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Goldman Sachs Interview Experience | On-Campus Internship

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Online Test:

There was an online test on hackerrank platform which comprised of Coding and Quants(Probability and General Maths mostly) section.

    1. Coding Question 1: You’re given a DFA: number of states, starting state, accepting states list, it’s transition table. How many strings of length l can be accepted by it?
    2. Coding Question 2: It was modified Camel Banana Puzzle( In the original puzzle, the camel needs a banana to move. In this question, camel eats a banana if it’s carrying some but it can move even if it carries no banana at all.
    3. Coding Question 3(Advanced): I don’t remember the problem well. There were 4 friends in a 2D matrix, each can move in any of the 4 directions(N, S, E, W). Given their initial coordinates, find the point where they should meet such that some of the distance covered by each of them is minimized.
    4. Coding Puzzles(I remember only these):
      • What’s the output of this snippet: ? Compile time error, runtime error, rubbish?
      • Suppose a const int pointer is initialized with value 6 in C++. Can you ++ it? If yes, what’ll be its output when you try to access it: 7 or some garbage value?
    5. Quants MCQ(I remember only these):
      • a+b+c+d = 63. What’s max(a*b+b*c+c*d)? All are naturals(Ans is 991)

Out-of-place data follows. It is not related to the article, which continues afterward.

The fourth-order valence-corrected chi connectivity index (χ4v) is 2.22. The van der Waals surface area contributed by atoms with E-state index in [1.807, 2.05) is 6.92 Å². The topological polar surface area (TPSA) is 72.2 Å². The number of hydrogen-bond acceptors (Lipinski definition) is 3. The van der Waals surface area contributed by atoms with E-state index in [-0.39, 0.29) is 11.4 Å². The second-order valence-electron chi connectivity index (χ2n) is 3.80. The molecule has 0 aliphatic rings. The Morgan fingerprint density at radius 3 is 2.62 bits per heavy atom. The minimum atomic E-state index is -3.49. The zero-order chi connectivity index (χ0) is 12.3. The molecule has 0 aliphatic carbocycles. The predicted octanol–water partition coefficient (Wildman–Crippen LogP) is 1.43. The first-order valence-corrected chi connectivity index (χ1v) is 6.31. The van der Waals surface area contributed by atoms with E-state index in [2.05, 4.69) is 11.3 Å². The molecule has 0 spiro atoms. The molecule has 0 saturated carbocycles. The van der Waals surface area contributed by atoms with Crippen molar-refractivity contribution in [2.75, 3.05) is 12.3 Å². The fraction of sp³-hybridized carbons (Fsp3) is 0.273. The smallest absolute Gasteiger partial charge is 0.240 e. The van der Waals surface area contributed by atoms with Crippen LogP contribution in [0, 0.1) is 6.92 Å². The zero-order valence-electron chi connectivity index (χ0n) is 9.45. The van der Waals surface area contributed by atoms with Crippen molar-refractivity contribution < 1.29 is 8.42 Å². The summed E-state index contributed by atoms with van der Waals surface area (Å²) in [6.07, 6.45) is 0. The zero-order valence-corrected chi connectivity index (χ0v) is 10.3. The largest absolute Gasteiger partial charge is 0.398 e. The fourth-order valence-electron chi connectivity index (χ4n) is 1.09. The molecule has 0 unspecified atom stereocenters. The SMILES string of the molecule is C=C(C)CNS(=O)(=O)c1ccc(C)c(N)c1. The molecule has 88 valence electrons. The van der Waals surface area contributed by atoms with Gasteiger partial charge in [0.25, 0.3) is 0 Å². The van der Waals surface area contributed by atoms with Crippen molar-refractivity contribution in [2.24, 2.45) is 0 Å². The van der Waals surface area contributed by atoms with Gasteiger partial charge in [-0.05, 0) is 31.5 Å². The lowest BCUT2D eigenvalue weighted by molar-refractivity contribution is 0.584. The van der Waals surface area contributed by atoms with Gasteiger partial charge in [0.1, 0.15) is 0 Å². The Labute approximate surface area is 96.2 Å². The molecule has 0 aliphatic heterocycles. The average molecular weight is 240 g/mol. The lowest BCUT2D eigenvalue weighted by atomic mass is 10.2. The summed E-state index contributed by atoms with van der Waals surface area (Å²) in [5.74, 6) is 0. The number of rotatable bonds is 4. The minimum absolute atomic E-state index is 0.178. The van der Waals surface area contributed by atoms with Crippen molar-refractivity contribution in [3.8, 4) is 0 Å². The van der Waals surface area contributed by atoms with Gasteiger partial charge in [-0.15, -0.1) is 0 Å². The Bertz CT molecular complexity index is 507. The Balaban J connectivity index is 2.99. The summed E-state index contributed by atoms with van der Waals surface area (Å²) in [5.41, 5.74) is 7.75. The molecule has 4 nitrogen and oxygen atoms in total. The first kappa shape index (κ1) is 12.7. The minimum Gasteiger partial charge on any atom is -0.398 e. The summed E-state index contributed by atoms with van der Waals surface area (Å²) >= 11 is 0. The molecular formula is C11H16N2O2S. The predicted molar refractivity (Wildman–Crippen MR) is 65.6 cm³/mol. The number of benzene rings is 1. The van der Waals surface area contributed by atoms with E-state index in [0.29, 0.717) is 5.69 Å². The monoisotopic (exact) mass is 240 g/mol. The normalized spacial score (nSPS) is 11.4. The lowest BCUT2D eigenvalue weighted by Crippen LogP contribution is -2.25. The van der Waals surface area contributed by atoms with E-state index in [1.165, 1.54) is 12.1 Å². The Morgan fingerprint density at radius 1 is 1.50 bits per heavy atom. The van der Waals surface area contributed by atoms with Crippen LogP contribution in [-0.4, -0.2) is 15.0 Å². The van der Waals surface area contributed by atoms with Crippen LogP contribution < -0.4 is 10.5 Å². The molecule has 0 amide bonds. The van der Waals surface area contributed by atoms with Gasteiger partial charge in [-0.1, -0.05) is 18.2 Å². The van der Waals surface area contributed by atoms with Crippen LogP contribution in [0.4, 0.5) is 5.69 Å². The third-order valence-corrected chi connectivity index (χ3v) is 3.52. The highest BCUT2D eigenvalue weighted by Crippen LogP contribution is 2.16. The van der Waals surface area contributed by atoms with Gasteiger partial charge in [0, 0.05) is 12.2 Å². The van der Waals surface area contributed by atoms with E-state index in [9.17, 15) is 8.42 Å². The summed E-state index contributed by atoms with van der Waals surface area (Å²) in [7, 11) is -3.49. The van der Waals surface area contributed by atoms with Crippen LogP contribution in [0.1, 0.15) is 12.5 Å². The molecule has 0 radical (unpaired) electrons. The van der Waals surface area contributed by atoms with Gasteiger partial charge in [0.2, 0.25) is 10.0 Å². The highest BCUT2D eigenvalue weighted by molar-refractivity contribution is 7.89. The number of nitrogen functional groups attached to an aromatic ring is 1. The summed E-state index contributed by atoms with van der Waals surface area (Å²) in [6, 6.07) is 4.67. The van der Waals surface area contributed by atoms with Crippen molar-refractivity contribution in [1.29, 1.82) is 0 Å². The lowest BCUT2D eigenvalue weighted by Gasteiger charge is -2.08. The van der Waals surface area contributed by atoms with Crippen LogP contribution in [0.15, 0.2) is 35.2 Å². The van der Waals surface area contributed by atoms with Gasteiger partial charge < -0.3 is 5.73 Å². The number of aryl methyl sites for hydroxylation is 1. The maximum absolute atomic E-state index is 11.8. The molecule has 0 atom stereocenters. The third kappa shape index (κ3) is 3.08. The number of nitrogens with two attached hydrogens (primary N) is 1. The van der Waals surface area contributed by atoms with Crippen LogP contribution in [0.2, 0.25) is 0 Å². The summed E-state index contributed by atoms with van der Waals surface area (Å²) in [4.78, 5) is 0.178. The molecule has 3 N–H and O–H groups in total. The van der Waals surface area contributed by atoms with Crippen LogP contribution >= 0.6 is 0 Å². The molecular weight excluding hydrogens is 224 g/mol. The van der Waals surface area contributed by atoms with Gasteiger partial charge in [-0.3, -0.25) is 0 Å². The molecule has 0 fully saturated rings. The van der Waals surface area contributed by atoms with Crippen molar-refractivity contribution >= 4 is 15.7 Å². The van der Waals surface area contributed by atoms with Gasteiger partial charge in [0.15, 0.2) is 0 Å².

• You keep on throwing a dice and add the digit that appears to a sum. You stop when sum >= 100. What’s the most frequently appearing digit in all such cases? 1 or 6 ?
      • Sum of two tan inv numbers (
      • Simple integral of an expression (involving sin(x), cos(x))
    6. Two subjective questions. What’s the biggest challenge ever faced in your life? What’s the most difficult feat that you’ve achieved in your life?

Interview 1:

First few minutes we both formally introduced ourselves. Then the interviewer asked to discuss the project I’m most comfortable with. Then asked how to mirror a tree( Then asked how to optimize it further(saying there were a million nodes in the tree). I responded that I cannot think of any other way. Then I was hinted to use parallelization. I told to use ThreadpoolExecutor in Java, but the interviewer insisted on a C++ based solution using fork(). I couldn’t come up with a solution.
Interview 2:

Firstly formal introduction. Then discussion about my projects. Then the interviewer asked me a standard question ( I came up with an O(n^2*logn) solution but the interviewer wanted a better answer. I was provided hints and finally, I came up with an O(n^2) solution. Then asked me what’s the limit of the ratio of two Fibonacci numbers ( I knew the derivation already so I told about the golden ratio and derived it.


I didn’t have any HR round. It seemed that interviewers were asking the same set of questions to every candidate they were interviewing. I was selected on the extended list.


Food for thought:

An interviewer was asking really good maths related questions, and none of the candidates answered all of them. I didn’t have an interview with that interviewer, but I really liked the problem. You choose 10 numbers randomly from 1 to 100(inclusive). Then prove that you can always choose two subsets from those 10 elements such that their sum is equal. (Hint: use pigeonhole principle)

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Last Updated : 21 Nov, 2019
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